GERMANY – Deutsche Bank has called for German politicians to get more involved in pensions, saying “political action is required”.

“One thing seems clear: economic momentum in Germany will slow for demographic reasons,” said Deutsche Research senior economist Bernhard Gräf. “The extent of this slowdown will depend on the response to the demographic challenge from politicians and society as a whole.

He says in a new report that “individual measures alone will not be enough to maintain Germany’s growth potential”.

“Rather, a whole bundle of measures is called for. These will derive from choices to be made by society, for instance regarding the birth rate, migration, the retirement age and average annual working time.”

Last week Deutsche published a report from three researchers at the University of Mannheim which argued that demographic ageing was not necessarily a bad thing for German capital markets.

“The dangerous thing about demographic developments is their slowness, which tends to make people believe there is no reason for concern,” Gräf said.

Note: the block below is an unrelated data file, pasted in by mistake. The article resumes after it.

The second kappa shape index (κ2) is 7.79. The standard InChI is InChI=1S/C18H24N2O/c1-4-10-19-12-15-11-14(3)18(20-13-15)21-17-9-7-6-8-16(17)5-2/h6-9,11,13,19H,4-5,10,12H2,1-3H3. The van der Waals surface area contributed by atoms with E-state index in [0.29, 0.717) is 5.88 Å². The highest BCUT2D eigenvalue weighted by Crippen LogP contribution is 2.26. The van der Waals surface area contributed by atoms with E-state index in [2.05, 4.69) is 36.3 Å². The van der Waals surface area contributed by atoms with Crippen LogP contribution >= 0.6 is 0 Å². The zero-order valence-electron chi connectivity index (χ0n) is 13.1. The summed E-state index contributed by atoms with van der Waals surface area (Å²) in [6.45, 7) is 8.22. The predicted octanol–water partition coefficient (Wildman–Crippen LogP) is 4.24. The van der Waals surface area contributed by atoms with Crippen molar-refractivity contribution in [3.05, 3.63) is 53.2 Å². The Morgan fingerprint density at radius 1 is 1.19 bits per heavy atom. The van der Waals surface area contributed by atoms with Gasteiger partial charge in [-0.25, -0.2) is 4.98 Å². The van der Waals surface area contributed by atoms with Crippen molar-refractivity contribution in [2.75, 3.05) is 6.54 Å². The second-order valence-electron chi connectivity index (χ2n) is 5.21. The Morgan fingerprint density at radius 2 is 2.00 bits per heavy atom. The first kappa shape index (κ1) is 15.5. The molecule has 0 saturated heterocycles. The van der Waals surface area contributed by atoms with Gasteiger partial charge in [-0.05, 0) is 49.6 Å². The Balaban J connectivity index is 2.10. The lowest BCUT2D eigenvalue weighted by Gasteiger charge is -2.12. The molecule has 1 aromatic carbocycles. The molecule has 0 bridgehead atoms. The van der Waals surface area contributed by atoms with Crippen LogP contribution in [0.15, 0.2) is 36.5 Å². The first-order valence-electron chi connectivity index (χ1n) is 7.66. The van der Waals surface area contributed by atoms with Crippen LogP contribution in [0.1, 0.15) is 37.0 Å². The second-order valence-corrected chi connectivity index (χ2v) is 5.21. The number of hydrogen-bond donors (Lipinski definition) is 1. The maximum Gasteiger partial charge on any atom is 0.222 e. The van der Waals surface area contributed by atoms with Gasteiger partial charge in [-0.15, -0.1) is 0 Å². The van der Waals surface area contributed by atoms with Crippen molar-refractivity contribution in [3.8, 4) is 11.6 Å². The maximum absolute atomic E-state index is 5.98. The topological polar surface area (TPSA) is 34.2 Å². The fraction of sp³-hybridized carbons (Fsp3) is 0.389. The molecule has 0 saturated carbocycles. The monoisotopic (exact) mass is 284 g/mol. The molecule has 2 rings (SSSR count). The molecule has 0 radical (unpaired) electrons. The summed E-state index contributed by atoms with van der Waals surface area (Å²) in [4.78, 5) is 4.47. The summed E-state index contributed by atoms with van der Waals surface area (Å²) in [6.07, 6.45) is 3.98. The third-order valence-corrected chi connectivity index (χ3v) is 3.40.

“But time is pressing. We must act now in order to prepare the ground in good time, i.e. at a time when the effects of the demographic trends are not yet (fully) to be felt.”

He argues that if this is not done, Germany will lag its rivals. “The USA and, above all, the young emerging markets, will then be much more interesting locations for investment.”

“Political decision-makers are therefore called upon to create awareness of these problems among the population as well as willingness to adjust to the new environment.

“It must be clear that if the decisions already taken, for instance regarding early retirement and shorter working hours, are not revised, the German economy will lose considerable steam on a long-term horizon.”